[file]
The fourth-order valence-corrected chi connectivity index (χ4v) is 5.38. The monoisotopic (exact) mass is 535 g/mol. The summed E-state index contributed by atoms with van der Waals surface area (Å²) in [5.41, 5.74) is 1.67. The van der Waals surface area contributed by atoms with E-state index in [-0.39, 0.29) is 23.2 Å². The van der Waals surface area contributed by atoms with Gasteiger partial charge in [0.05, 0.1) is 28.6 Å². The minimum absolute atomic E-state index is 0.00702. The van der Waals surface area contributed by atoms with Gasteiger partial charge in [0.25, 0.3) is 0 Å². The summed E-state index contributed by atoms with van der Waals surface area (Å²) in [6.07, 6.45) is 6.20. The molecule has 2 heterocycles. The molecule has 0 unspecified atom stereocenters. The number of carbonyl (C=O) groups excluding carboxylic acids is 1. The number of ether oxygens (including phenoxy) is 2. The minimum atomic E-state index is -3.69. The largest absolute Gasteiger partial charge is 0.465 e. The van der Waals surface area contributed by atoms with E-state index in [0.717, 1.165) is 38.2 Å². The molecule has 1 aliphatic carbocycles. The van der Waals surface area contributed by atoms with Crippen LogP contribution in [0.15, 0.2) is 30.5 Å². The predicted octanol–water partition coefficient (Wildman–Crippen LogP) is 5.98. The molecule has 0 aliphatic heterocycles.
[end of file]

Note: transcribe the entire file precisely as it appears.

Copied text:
The fourth-order valence-corrected chi connectivity index (χ4v) is 5.38. The monoisotopic (exact) mass is 535 g/mol. The summed E-state index contributed by atoms with van der Waals surface area (Å²) in [5.41, 5.74) is 1.67. The van der Waals surface area contributed by atoms with E-state index in [-0.39, 0.29) is 23.2 Å². The van der Waals surface area contributed by atoms with Gasteiger partial charge in [0.05, 0.1) is 28.6 Å². The minimum absolute atomic E-state index is 0.00702. The van der Waals surface area contributed by atoms with Gasteiger partial charge in [0.25, 0.3) is 0 Å². The summed E-state index contributed by atoms with van der Waals surface area (Å²) in [6.07, 6.45) is 6.20. The molecule has 2 heterocycles. The molecule has 0 unspecified atom stereocenters. The number of carbonyl (C=O) groups excluding carboxylic acids is 1. The number of ether oxygens (including phenoxy) is 2. The minimum atomic E-state index is -3.69. The largest absolute Gasteiger partial charge is 0.465 e. The van der Waals surface area contributed by atoms with E-state index in [0.717, 1.165) is 38.2 Å². The molecule has 1 aliphatic carbocycles. The van der Waals surface area contributed by atoms with Crippen LogP contribution in [0.15, 0.2) is 30.5 Å². The predicted octanol–water partition coefficient (Wildman–Crippen LogP) is 5.98. The molecule has 0 aliphatic heterocycles.